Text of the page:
A Reminder for When People Don't Take Your Mental Illness Seriously


This piece was written by a Thought Catalog contributor.

It’s hard because, I can feel terrible one day and fabulous the next. And people don’t understand it. They say, “Well if you have anxiety, you should have it all the time.” And they say, “Well you don’t look like the type of person to have depression.”

People need to realize everyone’s brains are wired differently. Everyone needs different amounts of care and medicine. I have a close friend who takes the smallest dosage of medication, meanwhile I take the highest amount of mine. It doesn’t mean her anxiety is any less significant than mine.

Not everyone with anxiety is going to have the same symptoms. Not everyone with depression is going to “seem” like it. In fact, if you look around the circle of your friends, you probably think you’re all alone with your mental illness. But I can almost guarantee you, you’re not.

Everyone single person you know is fighting something.

Mental illnesses are incredibly common. And you know what? They aren’t fun. They aren’t cool. They aren’t pretty or beautiful.

They. Are. Hard.

Whatever mental health difficulty you are struggling with, I want you to know whether it’s “high-functioning” or “low functioning,” it’s still an illness. It still matters. It is still legitimate. And it doesn’t mean you struggle any less or more than other people who struggle.

Take care of yourself. Get yourself the medication you need with the help of a doctor. Don’t listen to the people who question it. Who question you. They don’t understand what you go through on a day-to-day basis. They don’t understand what you go through when you’re struggling.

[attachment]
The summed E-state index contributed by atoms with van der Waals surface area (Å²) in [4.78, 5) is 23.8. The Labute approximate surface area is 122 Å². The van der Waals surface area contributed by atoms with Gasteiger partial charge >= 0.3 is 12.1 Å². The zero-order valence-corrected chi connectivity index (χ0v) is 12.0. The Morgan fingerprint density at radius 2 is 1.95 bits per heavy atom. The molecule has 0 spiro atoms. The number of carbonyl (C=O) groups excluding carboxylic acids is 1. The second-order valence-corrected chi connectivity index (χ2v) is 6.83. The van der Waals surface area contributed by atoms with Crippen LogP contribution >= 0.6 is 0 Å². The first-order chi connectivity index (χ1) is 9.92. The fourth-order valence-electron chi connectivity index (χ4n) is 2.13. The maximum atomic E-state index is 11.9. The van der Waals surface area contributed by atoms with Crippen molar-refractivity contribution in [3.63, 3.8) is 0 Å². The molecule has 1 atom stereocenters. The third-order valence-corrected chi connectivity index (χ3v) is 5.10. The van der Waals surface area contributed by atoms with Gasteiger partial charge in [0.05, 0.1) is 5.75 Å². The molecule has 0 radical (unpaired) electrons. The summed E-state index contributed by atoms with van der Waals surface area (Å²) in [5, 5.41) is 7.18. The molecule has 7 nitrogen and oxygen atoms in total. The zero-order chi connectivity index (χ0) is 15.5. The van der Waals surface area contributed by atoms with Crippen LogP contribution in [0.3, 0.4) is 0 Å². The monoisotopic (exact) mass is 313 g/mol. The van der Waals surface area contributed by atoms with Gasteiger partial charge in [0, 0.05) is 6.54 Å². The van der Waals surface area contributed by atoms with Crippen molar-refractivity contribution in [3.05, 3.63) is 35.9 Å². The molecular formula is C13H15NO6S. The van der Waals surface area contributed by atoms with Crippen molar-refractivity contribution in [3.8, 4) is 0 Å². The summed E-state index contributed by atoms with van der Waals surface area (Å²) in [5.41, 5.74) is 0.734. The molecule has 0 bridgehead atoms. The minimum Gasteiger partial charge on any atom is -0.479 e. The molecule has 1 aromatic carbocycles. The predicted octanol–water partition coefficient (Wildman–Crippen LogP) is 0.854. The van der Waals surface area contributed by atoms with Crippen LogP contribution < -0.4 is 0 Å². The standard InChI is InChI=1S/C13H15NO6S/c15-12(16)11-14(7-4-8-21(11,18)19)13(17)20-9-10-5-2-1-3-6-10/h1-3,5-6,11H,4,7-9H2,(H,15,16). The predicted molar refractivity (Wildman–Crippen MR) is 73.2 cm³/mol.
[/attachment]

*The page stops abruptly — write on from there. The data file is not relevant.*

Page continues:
Don’t let anybody say their struggle is greater than yours. Don’t let anybody compare your illness to theirs. And don’t let someone say you don’t need help because you look “fine.”

You are the only one who knows your body like you do. You are the only one who lives in your head and in your mind. Your feelings are valid. Your illness is real. And it doesn’t matter what people label it as. It doesn’t matter how many people tell you you’re “weak” or “small” or “lying.” If they don’t get it, it’s their problem.

It’s possible to feel like you are dying on the inside while doing laundry. While trying to sleep. While working. While breathing. And at the end of the day, no one will ever know how much you struggle.

And at the end of the day, no one knows your truth — except for you.

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Thinkstock photo via meyrass.


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